Conclusion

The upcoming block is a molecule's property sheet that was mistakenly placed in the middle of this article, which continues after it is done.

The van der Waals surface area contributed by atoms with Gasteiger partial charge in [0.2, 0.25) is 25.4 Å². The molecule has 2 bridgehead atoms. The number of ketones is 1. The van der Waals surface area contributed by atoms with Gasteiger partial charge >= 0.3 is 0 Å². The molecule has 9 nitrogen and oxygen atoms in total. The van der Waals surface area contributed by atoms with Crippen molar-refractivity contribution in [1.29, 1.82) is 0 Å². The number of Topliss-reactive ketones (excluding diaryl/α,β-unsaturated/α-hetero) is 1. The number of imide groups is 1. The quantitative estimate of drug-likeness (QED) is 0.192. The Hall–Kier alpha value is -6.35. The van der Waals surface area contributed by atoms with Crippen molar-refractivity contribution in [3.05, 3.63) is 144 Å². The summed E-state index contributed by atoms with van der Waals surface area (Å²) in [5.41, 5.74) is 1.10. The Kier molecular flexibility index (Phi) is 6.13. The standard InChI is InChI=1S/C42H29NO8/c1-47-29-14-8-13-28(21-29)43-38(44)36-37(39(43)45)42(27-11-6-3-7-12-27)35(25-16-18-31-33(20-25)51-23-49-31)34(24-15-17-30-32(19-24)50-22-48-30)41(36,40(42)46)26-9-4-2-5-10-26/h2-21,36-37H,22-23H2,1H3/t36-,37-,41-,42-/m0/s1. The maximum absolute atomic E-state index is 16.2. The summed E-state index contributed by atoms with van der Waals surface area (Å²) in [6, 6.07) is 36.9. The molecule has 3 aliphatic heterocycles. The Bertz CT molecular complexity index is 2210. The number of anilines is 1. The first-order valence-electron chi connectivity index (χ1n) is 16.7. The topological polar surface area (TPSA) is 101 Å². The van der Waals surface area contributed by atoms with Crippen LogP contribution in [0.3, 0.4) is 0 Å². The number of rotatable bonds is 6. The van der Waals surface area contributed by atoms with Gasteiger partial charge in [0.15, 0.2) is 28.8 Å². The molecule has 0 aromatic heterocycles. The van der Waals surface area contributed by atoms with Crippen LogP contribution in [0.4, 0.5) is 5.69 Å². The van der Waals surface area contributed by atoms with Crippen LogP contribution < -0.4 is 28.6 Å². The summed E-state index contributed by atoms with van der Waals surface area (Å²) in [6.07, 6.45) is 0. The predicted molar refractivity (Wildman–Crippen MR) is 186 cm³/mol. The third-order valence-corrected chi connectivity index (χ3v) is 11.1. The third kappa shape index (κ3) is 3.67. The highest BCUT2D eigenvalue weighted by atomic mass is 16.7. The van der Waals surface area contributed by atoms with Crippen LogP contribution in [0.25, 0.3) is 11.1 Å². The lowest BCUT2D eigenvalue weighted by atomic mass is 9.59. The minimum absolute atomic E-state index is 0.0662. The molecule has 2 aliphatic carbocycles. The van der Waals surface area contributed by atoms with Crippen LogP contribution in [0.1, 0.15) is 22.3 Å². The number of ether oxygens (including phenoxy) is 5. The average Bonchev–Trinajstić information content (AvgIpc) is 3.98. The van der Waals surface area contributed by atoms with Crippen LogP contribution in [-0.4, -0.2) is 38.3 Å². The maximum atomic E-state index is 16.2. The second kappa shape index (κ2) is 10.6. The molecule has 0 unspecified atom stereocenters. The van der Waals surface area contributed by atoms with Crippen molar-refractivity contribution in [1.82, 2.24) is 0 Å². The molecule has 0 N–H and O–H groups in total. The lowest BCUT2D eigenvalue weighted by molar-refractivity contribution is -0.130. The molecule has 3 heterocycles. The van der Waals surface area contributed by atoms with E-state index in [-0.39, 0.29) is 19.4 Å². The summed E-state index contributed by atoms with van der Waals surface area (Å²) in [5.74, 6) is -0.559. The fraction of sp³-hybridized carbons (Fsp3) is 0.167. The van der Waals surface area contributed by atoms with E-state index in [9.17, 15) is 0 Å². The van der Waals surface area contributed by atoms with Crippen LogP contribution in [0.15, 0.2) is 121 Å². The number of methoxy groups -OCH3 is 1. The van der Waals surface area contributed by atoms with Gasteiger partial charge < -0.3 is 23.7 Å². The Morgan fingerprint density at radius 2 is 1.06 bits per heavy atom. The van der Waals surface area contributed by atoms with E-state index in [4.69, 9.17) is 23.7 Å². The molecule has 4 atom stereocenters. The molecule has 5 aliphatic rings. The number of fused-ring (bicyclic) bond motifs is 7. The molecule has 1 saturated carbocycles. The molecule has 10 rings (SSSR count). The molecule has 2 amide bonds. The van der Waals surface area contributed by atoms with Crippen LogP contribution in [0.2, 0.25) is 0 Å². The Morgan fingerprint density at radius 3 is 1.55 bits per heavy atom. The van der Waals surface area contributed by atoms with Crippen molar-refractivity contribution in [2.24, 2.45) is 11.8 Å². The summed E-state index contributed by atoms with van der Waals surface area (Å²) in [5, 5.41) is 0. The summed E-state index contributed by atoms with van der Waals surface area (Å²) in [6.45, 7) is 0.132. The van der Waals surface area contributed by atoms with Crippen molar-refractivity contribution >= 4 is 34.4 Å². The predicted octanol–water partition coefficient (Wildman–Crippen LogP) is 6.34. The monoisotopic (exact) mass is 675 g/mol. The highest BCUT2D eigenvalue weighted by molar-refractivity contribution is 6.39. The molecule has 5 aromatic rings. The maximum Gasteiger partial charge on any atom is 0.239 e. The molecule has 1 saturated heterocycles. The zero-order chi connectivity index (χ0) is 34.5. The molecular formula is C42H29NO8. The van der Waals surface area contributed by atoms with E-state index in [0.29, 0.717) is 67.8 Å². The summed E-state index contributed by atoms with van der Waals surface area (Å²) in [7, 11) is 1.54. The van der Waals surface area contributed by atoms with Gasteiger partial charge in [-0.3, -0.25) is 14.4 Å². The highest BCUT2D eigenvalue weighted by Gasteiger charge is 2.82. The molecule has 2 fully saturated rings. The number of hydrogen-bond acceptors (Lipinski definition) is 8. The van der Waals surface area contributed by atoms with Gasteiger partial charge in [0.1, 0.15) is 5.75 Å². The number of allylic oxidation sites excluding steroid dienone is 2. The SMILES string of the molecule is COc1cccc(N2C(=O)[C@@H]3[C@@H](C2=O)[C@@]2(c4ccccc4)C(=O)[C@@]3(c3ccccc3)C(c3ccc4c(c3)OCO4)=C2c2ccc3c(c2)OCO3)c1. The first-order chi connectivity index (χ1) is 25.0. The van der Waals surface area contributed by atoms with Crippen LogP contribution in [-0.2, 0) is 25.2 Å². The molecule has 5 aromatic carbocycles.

Fisher (1993, p.150), citing some 150 references, concludes that advertising does not affect alcohol consumption or abuse. Pittman (1996) concludes that his earlier (1978) conclusion that "no scientific evidence exists that beverage alcohol advertising has any significant impact on the rate of alcohol abuse and alcoholism" still stands nearly twenty years later. Nelson (2001) concludes that the answer to whether there exists "a direct and material effect of advertising on the overall level of alcohol consumption or alcohol abuse" is no. Conclusion The significant body of research from the last two or three decades has clearly found that alcohol advertising has no significant impact on the community's consumption of alcohol. It has been shown that increased advertising expenditure does not lead to increased consumption, and that per capita consumption has significantly and consistently decreased during times of sustained increased advertising expenditure in some countries. It has also been shown that the imposition or relaxing of bans on alcohol broadcasting has made no difference to consumption levels within the jurisdiction concerned, or comparatively with other jurisdictions. Furthermore, it has been demonstrated that advertising generally has no significant impact on market size, only brand or beverage shares of the market. Finally, it has been argued that if alcohol advertising has any influence on consumption through an impact on alcohol prices, it is likely to be to reduce consumption. In the quote at the beginning of this paper, Ambler et al (1998) lament that in response to these vexed public policy questions, people seek "black and white answers" and neglect "scientific enquiry". However, in this case, scientific enquiry, extensive research and many real-life case studies appear to have delivered a black and white answer - that alcohol advertising has no significant impact on overall alcohol consumption. ...read more.